When the economy took a nosedive back in 2008, companies found ways to cut back on expenses. One of the ways many businesses shrunk operating costs was to cancel the staff Christmas party.
According to event planners across the province, 2008 clocked in as the gloomiest year in decades for them.
That also translated to dismal bookings for restaurants and other facilities where parties are usually held.
The recession resulted in major cutbacks to company budgets, and as a result we saw fewer Christmas parties, said Dax Droki, of the Adelphia Group Inc., a management and event planning company.
As things have slowly recovered, more companies are reinstating the office party, and this year, companies are going big.
One local company, which has refused to abandon its long-held tradition, is the Great Little Box Company (GLBC).
We have never skipped a party in our 29-year history, said Bob Meggy, president and CEO. We consider it way too important and imperative that we keep it going.
Its our way to thank and award our employees for all of their hard work over the year.
The Richmond company hosts two Christmas parties one for children and grandchildren of its employees, and another for employees and their spouses or significant others.
I actually love getting involved in the gift buying for the kids, said Meggy, adding his assistant Shannon Sawicki finds out from the employees exactly what their kids are wishing for from Santa this year. In fact, my office right now is filled with presents.
GLBC has an extremely low turnover rate, added Meggy, which he attributes in part to parties and golf tournaments.
I think parties and get togethers are a great way to boost morale at the office, he said. We would have to be in a real bad way before we would ever cancel our Christmas party.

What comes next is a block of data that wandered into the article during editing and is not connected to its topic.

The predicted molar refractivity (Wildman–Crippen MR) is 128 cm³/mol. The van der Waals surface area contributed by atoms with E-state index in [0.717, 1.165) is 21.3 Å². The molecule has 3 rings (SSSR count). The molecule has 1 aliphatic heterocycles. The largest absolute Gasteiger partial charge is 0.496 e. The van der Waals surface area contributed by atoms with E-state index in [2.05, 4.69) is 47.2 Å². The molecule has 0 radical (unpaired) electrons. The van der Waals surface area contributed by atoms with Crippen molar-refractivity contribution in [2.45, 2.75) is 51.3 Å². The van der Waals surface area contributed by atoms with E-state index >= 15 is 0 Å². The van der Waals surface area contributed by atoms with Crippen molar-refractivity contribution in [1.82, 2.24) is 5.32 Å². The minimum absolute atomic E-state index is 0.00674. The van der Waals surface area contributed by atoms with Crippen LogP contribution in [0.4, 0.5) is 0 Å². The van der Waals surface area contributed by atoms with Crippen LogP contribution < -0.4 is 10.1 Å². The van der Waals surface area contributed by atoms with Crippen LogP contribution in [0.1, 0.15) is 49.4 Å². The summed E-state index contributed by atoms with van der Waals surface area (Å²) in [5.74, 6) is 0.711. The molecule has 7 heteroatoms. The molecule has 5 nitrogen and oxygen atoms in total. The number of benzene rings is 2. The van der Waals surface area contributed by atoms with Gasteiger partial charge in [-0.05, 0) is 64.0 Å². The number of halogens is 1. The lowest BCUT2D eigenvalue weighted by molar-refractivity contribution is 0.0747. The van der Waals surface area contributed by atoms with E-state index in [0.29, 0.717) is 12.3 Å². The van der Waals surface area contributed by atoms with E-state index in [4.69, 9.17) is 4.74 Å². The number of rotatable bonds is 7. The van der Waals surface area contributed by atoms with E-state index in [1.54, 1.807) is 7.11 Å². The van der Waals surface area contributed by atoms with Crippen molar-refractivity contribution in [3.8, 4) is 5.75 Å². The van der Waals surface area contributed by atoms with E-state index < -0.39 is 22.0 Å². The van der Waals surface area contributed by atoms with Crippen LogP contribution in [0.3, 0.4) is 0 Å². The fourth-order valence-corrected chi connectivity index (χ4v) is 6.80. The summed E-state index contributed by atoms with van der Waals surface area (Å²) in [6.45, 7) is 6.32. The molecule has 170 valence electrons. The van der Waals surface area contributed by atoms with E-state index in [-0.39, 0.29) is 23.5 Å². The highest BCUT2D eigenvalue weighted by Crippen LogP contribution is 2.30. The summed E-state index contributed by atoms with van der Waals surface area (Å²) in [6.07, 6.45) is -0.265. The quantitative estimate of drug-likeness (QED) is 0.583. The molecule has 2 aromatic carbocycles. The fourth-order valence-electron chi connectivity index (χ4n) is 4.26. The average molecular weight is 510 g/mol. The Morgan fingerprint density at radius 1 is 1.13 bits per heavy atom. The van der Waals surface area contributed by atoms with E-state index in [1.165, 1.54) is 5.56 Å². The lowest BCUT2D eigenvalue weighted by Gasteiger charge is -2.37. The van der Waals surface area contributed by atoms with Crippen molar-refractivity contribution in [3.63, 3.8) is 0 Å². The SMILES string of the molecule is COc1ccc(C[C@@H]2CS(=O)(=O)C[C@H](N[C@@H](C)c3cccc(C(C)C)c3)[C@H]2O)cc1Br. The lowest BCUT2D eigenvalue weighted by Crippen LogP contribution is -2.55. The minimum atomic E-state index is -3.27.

At the Richmond News, publisher Lori Chalmers made a corporate decision not to cancel the Christmas bash, even though newspapers were feeling the crunch as well.
We didnt cancel it, but we altered it, made it smaller, said Chalmers. We went from a completely funded sit down dinner for employee and significant other, to a funded party for employees but the staff had to cover for their spouse.
In 2009, Postmedia Community Publishing Company put a ban on company-funded Christmas parties.
We chose to host a party because we believe its good for employee morale, said Chalmers. To this day, we continue to subsidize our yearly party, its just more low key.
Over at the Auto West Group in the Richmond Auto Mall, Jaclyn Neumann, its human resources manager said since its inception 25 years ago, the company has yet to nix the much-anticipated soiree.
Its too valuable to our company and the Christmas party allows our employees some downtime, said Neumann, of its more than 175 employee base.
Meanwhile, since Christmas parties are fodder for gossip the following week, the News asked Richmonds Imagine That Events to provide a list of dos and donts to ensure you arent too embarrassed to return to work after your office bash.
The dos & donts of the office party:
- Dont over indulge on alcohol in front of the boss. You may regret it the next morning.
- Do come dressed for the occasion. Jeans and a T-shirt is not proper attire for a company function. Look better than you do at work.
- Dont drink and drive!
- Be prepared to be embarrassed by your boss, whether its from a speech or from a hired comedian who is there to break the ice.
- Do participate in what your company has planned for you. Its all about team building and mingling with your co-workers.
- Dont flirt with your boss and keep your hands to yourself. Office gossip can be...
- A great party for your staff filled with surprises and fun can go a long way. Building company morale is the key to success.
- Reward your staff by showing them your appreciation and gratitude for a year of hard work.
- Make the party entertaining and a celebration as oppose to a work function.
- Always include the spouses and significant others.
- Cab vouchers are always a bonus.